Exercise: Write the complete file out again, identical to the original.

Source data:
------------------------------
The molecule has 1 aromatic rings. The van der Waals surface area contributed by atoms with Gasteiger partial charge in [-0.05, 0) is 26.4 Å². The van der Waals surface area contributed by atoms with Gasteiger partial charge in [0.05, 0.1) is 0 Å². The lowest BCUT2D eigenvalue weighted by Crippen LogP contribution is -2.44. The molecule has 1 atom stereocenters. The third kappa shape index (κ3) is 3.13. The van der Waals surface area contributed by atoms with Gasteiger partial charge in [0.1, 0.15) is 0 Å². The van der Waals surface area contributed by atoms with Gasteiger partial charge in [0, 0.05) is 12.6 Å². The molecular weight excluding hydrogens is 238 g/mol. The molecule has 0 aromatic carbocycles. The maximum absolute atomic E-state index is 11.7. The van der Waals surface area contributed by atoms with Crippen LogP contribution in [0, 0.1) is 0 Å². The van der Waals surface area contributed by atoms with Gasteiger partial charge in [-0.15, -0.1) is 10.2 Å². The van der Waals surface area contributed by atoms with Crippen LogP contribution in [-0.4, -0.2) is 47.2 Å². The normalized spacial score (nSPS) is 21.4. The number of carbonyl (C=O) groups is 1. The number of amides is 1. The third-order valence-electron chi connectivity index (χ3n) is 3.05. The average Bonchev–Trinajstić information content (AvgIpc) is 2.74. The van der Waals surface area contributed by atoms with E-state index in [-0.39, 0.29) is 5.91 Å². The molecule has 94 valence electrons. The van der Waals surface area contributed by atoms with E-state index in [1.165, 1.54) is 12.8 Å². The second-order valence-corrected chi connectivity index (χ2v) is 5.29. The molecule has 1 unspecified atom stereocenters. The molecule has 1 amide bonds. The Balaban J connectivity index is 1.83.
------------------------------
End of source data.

The molecule has 1 aromatic rings. The van der Waals surface area contributed by atoms with Gasteiger partial charge in [-0.05, 0) is 26.4 Å². The van der Waals surface area contributed by atoms with Gasteiger partial charge in [0.05, 0.1) is 0 Å². The lowest BCUT2D eigenvalue weighted by Crippen LogP contribution is -2.44. The molecule has 1 atom stereocenters. The third kappa shape index (κ3) is 3.13. The van der Waals surface area contributed by atoms with Gasteiger partial charge in [0.1, 0.15) is 0 Å². The van der Waals surface area contributed by atoms with Gasteiger partial charge in [0, 0.05) is 12.6 Å². The molecular weight excluding hydrogens is 238 g/mol. The molecule has 0 aromatic carbocycles. The maximum absolute atomic E-state index is 11.7. The van der Waals surface area contributed by atoms with Crippen LogP contribution in [0, 0.1) is 0 Å². The van der Waals surface area contributed by atoms with Gasteiger partial charge in [-0.15, -0.1) is 10.2 Å². The van der Waals surface area contributed by atoms with Crippen LogP contribution in [-0.4, -0.2) is 47.2 Å². The normalized spacial score (nSPS) is 21.4. The number of carbonyl (C=O) groups is 1. The number of amides is 1. The third-order valence-electron chi connectivity index (χ3n) is 3.05. The average Bonchev–Trinajstić information content (AvgIpc) is 2.74. The van der Waals surface area contributed by atoms with E-state index in [-0.39, 0.29) is 5.91 Å². The molecule has 94 valence electrons. The van der Waals surface area contributed by atoms with E-state index in [1.165, 1.54) is 12.8 Å². The second-order valence-corrected chi connectivity index (χ2v) is 5.29. The molecule has 1 unspecified atom stereocenters. The molecule has 1 amide bonds. The Balaban J connectivity index is 1.83.